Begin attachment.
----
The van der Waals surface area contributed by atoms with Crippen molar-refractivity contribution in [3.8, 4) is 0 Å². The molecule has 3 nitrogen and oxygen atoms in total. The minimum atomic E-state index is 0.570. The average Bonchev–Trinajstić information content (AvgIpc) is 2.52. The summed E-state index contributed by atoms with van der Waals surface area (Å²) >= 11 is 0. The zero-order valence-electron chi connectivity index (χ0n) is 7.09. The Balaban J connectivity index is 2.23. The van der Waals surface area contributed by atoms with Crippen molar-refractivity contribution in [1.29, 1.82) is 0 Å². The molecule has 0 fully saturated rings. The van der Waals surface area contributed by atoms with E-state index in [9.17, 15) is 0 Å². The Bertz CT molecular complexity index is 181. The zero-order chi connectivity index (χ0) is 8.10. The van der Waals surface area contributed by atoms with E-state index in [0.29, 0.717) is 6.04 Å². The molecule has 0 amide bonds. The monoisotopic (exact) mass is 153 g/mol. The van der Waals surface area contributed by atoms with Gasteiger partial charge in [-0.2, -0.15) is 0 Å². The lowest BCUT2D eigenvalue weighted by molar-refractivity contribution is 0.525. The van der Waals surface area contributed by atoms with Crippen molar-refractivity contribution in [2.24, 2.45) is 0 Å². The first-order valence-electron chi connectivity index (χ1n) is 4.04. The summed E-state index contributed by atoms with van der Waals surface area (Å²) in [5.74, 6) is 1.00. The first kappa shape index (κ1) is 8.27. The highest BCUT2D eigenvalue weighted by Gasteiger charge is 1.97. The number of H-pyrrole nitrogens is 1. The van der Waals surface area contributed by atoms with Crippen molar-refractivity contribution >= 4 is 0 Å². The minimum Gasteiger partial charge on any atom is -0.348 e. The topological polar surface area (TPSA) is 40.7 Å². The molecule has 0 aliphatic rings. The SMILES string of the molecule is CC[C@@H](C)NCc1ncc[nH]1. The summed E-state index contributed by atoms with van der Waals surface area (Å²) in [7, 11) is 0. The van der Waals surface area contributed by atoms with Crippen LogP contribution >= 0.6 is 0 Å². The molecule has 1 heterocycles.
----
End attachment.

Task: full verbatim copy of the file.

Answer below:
The van der Waals surface area contributed by atoms with Crippen molar-refractivity contribution in [3.8, 4) is 0 Å². The molecule has 3 nitrogen and oxygen atoms in total. The minimum atomic E-state index is 0.570. The average Bonchev–Trinajstić information content (AvgIpc) is 2.52. The summed E-state index contributed by atoms with van der Waals surface area (Å²) >= 11 is 0. The zero-order valence-electron chi connectivity index (χ0n) is 7.09. The Balaban J connectivity index is 2.23. The van der Waals surface area contributed by atoms with Crippen molar-refractivity contribution in [1.29, 1.82) is 0 Å². The molecule has 0 fully saturated rings. The van der Waals surface area contributed by atoms with E-state index in [9.17, 15) is 0 Å². The Bertz CT molecular complexity index is 181. The zero-order chi connectivity index (χ0) is 8.10. The van der Waals surface area contributed by atoms with E-state index in [0.29, 0.717) is 6.04 Å². The molecule has 0 amide bonds. The monoisotopic (exact) mass is 153 g/mol. The van der Waals surface area contributed by atoms with Gasteiger partial charge in [-0.2, -0.15) is 0 Å². The lowest BCUT2D eigenvalue weighted by molar-refractivity contribution is 0.525. The van der Waals surface area contributed by atoms with Crippen molar-refractivity contribution in [2.24, 2.45) is 0 Å². The first-order valence-electron chi connectivity index (χ1n) is 4.04. The summed E-state index contributed by atoms with van der Waals surface area (Å²) in [5.74, 6) is 1.00. The first kappa shape index (κ1) is 8.27. The highest BCUT2D eigenvalue weighted by Gasteiger charge is 1.97. The number of H-pyrrole nitrogens is 1. The van der Waals surface area contributed by atoms with Crippen molar-refractivity contribution >= 4 is 0 Å². The minimum Gasteiger partial charge on any atom is -0.348 e. The topological polar surface area (TPSA) is 40.7 Å². The molecule has 0 aliphatic rings. The SMILES string of the molecule is CC[C@@H](C)NCc1ncc[nH]1. The summed E-state index contributed by atoms with van der Waals surface area (Å²) in [7, 11) is 0. The van der Waals surface area contributed by atoms with Crippen LogP contribution >= 0.6 is 0 Å². The molecule has 1 heterocycles.